Oh, bountiful Waiheke Island. Alas, a day and a bit there is not enough to do much in the way of exploratory eating – especially with a toddler in tow.
Found a new cafe/restaurant that had just opened a week ago, located across the vast carpark from le supermarchet: Food Embassy. Interior a kind of industrial-meets-homely look with polished concrete here and there, as well as a few sofa benches and a large communal oak table in the centre. I’ve long been into the idea of big communal tables and am glad to see cafes in NZ are starting to welcome them, too. Anyway, we only stopped at Food Embassy for coffee, because we had already scoffed a few things at the Waiheke Community Market. The coffee was good, when it arrived, though having simply ordered two flat whites, I’d call it bad form for one to arrive at least five minutes before the other – surely any barrista worth their crema would make the two at the very same time. Lunch and dinner look promising. Although the menu is pretty safe, I’ve heard very good things about the chef/owner.
Another cafe well worth dropping in on is Island Thyme. It’s also a well-stocked deli and downstairs from the well-reviewed Thymes Tables retaurant, where the menu of just two mains, with entree and dessert, changes each day. The coffee at Island Thyme is strong but smooth, and each is served on a silver platter with a little spice biscuit and a thimble of sparkling water to refresh the palate – precisely the kind of special touch that wins people like me over.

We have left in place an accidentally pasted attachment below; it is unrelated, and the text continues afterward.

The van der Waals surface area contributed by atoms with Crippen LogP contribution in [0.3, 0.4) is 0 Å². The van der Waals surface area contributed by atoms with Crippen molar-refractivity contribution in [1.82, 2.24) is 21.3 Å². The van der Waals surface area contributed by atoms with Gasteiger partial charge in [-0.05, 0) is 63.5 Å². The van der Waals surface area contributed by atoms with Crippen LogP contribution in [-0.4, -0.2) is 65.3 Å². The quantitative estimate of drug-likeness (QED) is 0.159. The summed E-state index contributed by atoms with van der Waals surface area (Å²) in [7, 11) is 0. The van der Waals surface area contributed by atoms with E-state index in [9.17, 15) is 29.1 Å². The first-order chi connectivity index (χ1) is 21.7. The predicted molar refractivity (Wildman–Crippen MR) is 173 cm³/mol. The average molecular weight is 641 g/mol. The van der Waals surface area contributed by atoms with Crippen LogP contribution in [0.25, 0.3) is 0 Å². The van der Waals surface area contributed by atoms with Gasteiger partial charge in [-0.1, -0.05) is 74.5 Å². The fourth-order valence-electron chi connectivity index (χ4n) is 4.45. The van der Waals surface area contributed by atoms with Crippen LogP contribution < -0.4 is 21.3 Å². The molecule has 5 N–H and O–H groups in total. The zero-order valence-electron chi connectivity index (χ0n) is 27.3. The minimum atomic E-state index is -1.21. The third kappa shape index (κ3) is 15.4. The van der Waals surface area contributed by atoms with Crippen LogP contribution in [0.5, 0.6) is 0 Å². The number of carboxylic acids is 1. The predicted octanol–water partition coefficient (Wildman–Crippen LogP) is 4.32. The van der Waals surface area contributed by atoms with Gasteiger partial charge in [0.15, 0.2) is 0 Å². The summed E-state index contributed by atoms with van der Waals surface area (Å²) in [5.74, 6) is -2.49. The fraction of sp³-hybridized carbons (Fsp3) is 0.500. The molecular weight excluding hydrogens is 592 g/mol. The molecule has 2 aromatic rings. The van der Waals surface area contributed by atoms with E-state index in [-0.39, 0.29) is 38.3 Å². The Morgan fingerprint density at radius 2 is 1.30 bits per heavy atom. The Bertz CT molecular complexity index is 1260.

The Waiheke market, held on Saturdays around the community hall in Ostend, is a chance to mingle with the locals, if you’re a visitor to the rock, and check out their talent in making yummy food. Highlights: the almost too beautiful to eat fruit tarlets, pains au chocolat and criossants made by the French couple near the entrance to the hall; the perfectly thin crepes with delicious fillings at the stall opposite; Jenny’s legendary tamarind chutney stall inside the hall; artisan European breads, and pretty much everything else edible that is sold there.
Less than a minute drive down the road from the market, on Tahi Rd, is Te Makutu Bay Oysters. If you are partial to slurping raw molluscs, go there. Buy them freshly shucked in the half shell. You’ll find Te Makutu bay oysters on the menu of some of Auckland’s top restaurants, and with good reason. They’re meaty and full of flavour – not unlike Bluff oysters in that regards – but with their own delicate flavour.The store is also the best stop on the island for anything seafood, if you’re self-catering during a stay.
I’m not going to mention all the other great places I’ve been on Waiheke on previous visits, but there a few places I’m looking forward to trying out next time I’m there, including the fairly new restaurant at Poderi Crisci vineyard, Awaaroa Bay. It’s owned by the couple behind Non Solo Pizza, and though it’s hard to find much info on it short of booking a table, the fare looks to be very fresh in a very Italian way. Mudbrick are opening a new wine bar late December which I believe will serve vineyard platters and will likely be no less than perfectly picturesque.